This is how AJ describes it:

“I had been trained to treat everyone in the studio as an artist, and I was determined to approach this project with the same level of care and professionalism. When Joey and his family arrived, I knew that I wasn’t just treating someone like a star: Joey is a star. He was engaged, energetic and inspiring to work with. Using technology and software we often take for granted in the studio, I was able to work with Joey in creating a song that gave him his musical voice. I had no idea of the impact it would have on him, his family, his peers, or myself.

“Joey taught me that expression is not about what we see or what we expect, but truly about being free to express what lies directly in our hearts. In fact, the result was so powerful to me, I quit my job and founded a nonprofit organization—called Music Without Barriers—to help Joey and people all around the world find their voice, access music no matter the barriers, and give everyone the chance to shine.”

Joseph presented his song That Thing at the Breaking the ICE (Independence Community and Empowerment) conference in Toronto in 2012. At just five years of age he introduced it by saying he “wrote it to get rich” and was “still waiting,” to uproarious laughter. When his song played, it brought the roof down.

What Joseph, AJ and Paul accomplished together changed the lives of many of the people in that conference hall that day. That Thing has that kind of power because it’s not just a great piece of work for alternate communication users; it’s a great song, period. And, at the heart of it is a young boy with a big voice, big ideas, and lots of swagger.

Joseph may just represent a new beginning in what’s possible—and a new attitude in what’s acceptable—for this generation and future generations of alternate communication users.

The song That Thing (below) is available on
iTunes. Check out AJ's Music Without Barriers

That Thing

By Joseph Spahn-Vieira

That thing, that thing, that thing,

Don't be scared . . .

That's right I said it, I said it,

Don’t, don’t doubt,

That thing that thing that thing that thing,

Don't be scared,

don't be scared, it's better to love than to like . . .

I worked with you and you worked with me, so don't be scared,

The hearts fall like rain into my lunchbox, I take them out and give them to you . . .

it's a little bit of this, and a little bit of that,

That, that, that, that thing . . .

Don’t be scared,

don’t don’t doubt,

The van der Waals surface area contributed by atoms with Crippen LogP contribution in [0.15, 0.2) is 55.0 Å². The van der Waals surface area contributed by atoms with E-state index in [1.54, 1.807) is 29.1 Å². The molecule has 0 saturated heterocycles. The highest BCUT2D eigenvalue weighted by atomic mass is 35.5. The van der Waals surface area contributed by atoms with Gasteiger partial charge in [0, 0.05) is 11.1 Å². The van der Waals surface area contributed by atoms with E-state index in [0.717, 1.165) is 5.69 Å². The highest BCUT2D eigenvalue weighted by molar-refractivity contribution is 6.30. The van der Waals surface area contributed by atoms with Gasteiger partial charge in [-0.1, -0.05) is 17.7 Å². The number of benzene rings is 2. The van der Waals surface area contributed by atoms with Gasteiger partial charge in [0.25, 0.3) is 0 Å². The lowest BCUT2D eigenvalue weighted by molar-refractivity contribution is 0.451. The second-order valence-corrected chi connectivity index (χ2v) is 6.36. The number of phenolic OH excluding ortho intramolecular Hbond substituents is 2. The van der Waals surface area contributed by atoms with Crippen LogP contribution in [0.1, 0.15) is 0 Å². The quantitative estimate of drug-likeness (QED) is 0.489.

Don’t be scared,

don’t don’t doubt,

That thing that thing that thing

Don’t be scared,

That's right I said it,

Don’t, don’t doubt.

Tuesday, October 14, 2014

Blogger tracks Toronto's disability-friendly spots

By Louise Kinross

Silvia Guido blogs about Toronto restaurants, bars and music venues that meet her 30-item checklist for accessibility.
The physiotherapist, who launched AccessTO in April 2013, just posted her 122nd review. She's supported by a team of volunteers.
The blog grew out of complaints Silvia heard from patients about the limited number of places they could visit in Toronto.
"I'd talk about going to a new restaurant and my clients would say 'Good for you, but I probably couldn't get in there.' A number of my patients have moved out of Toronto because we have such a long way to go." 
Silvia only writes about Toronto spots that meet her criteria, she says. "It's either accessible to me or it's not. If it's not, I don't want to write about it. I want to keep the blog positive."
Silvia measures entrance ways, table heights and door widths; checks floor surfaces, turning spaces and how easy the place is to navigate in a chair, scooter or walker; and looks for automatic door, hand-dryer, sink and toilet features in washrooms.
"Individual washrooms, rather than stalls, are best," she says. "They need to have grab bars, a floating sink and automatic features." She writes about whether they have a fold-out table for changing children, but hasn't yet seen any washrooms equipped with a change table for an adult.
Silvia also writes about nearby accessible subway stations, parking spots or street parking.
The most common barrier she finds is lack of a level entrance way. "We've had restaurants that think they're accessible but they have a six-inch curb in front of the door."
Silvia follows up on recommendations from AccessTO readers and also does walkabouts in neighbourhoods to scout new places. "Right now I can't find anything in St. Clair Ave. W. and it's frustrating," she says. Her blog has categories for 26 Toronto neighbourhoods.
Silvia's volunteers include a friend who uses a wheelchair and some former University of Toronto occupational therapy students. "I'd love to find more volunteers with a variety of disabilities, to make it more personal," she says. You can contact her at
Silvia generally posts once or twice a week. She'd love to hear about your favourite family-friendly restaurants.